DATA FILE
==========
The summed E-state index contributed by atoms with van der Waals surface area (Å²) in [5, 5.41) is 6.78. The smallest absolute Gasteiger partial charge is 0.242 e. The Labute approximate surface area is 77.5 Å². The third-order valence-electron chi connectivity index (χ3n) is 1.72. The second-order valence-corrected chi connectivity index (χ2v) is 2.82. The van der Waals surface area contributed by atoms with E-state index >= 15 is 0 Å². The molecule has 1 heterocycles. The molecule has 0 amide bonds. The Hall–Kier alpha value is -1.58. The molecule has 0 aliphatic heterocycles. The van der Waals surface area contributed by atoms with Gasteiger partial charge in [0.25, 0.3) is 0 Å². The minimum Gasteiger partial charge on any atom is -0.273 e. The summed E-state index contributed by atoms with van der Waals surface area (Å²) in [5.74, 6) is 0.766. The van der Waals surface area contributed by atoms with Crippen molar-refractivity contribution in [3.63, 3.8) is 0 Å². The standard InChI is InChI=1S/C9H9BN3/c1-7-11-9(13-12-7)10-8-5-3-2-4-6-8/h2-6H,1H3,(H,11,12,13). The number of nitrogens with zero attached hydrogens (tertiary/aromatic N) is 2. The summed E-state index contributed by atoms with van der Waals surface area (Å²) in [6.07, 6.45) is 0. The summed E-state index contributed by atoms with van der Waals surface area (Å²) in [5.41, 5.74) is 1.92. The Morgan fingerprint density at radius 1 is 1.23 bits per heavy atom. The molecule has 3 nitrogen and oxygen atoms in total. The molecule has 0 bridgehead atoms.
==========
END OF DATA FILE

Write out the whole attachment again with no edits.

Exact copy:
The summed E-state index contributed by atoms with van der Waals surface area (Å²) in [5, 5.41) is 6.78. The smallest absolute Gasteiger partial charge is 0.242 e. The Labute approximate surface area is 77.5 Å². The third-order valence-electron chi connectivity index (χ3n) is 1.72. The second-order valence-corrected chi connectivity index (χ2v) is 2.82. The van der Waals surface area contributed by atoms with E-state index >= 15 is 0 Å². The molecule has 1 heterocycles. The molecule has 0 amide bonds. The Hall–Kier alpha value is -1.58. The molecule has 0 aliphatic heterocycles. The van der Waals surface area contributed by atoms with Gasteiger partial charge in [0.25, 0.3) is 0 Å². The minimum Gasteiger partial charge on any atom is -0.273 e. The summed E-state index contributed by atoms with van der Waals surface area (Å²) in [5.74, 6) is 0.766. The van der Waals surface area contributed by atoms with Crippen molar-refractivity contribution in [3.63, 3.8) is 0 Å². The standard InChI is InChI=1S/C9H9BN3/c1-7-11-9(13-12-7)10-8-5-3-2-4-6-8/h2-6H,1H3,(H,11,12,13). The number of nitrogens with zero attached hydrogens (tertiary/aromatic N) is 2. The summed E-state index contributed by atoms with van der Waals surface area (Å²) in [6.07, 6.45) is 0. The summed E-state index contributed by atoms with van der Waals surface area (Å²) in [5.41, 5.74) is 1.92. The Morgan fingerprint density at radius 1 is 1.23 bits per heavy atom. The molecule has 3 nitrogen and oxygen atoms in total. The molecule has 0 bridgehead atoms.